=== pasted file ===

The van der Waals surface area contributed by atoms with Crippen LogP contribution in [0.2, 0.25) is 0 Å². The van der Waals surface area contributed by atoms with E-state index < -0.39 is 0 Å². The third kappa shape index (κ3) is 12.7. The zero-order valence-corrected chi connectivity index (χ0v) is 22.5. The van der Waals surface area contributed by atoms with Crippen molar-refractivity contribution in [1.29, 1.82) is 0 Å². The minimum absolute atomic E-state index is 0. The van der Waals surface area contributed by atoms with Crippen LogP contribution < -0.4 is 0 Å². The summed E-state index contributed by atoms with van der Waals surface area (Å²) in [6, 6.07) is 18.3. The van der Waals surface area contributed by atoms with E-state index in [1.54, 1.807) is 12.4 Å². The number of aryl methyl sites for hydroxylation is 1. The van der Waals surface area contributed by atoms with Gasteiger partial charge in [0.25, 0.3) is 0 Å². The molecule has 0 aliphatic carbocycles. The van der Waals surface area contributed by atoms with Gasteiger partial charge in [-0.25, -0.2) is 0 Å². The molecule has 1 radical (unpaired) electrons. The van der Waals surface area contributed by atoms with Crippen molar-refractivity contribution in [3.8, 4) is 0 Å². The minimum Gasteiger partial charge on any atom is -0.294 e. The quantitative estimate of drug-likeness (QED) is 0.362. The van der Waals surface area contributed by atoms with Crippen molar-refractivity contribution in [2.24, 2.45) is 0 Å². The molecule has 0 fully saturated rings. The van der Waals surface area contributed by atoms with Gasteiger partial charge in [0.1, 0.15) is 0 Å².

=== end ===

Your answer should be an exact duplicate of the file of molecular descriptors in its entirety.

The van der Waals surface area contributed by atoms with Crippen LogP contribution in [0.2, 0.25) is 0 Å². The van der Waals surface area contributed by atoms with E-state index < -0.39 is 0 Å². The third kappa shape index (κ3) is 12.7. The zero-order valence-corrected chi connectivity index (χ0v) is 22.5. The van der Waals surface area contributed by atoms with Crippen molar-refractivity contribution in [1.29, 1.82) is 0 Å². The minimum absolute atomic E-state index is 0. The van der Waals surface area contributed by atoms with Crippen LogP contribution < -0.4 is 0 Å². The summed E-state index contributed by atoms with van der Waals surface area (Å²) in [6, 6.07) is 18.3. The van der Waals surface area contributed by atoms with E-state index in [1.54, 1.807) is 12.4 Å². The number of aryl methyl sites for hydroxylation is 1. The van der Waals surface area contributed by atoms with Gasteiger partial charge in [0.25, 0.3) is 0 Å². The molecule has 0 aliphatic carbocycles. The van der Waals surface area contributed by atoms with Gasteiger partial charge in [-0.25, -0.2) is 0 Å². The molecule has 1 radical (unpaired) electrons. The van der Waals surface area contributed by atoms with Crippen molar-refractivity contribution in [3.8, 4) is 0 Å². The minimum Gasteiger partial charge on any atom is -0.294 e. The quantitative estimate of drug-likeness (QED) is 0.362. The van der Waals surface area contributed by atoms with Crippen molar-refractivity contribution in [2.24, 2.45) is 0 Å². The molecule has 0 fully saturated rings. The van der Waals surface area contributed by atoms with Gasteiger partial charge in [0.1, 0.15) is 0 Å².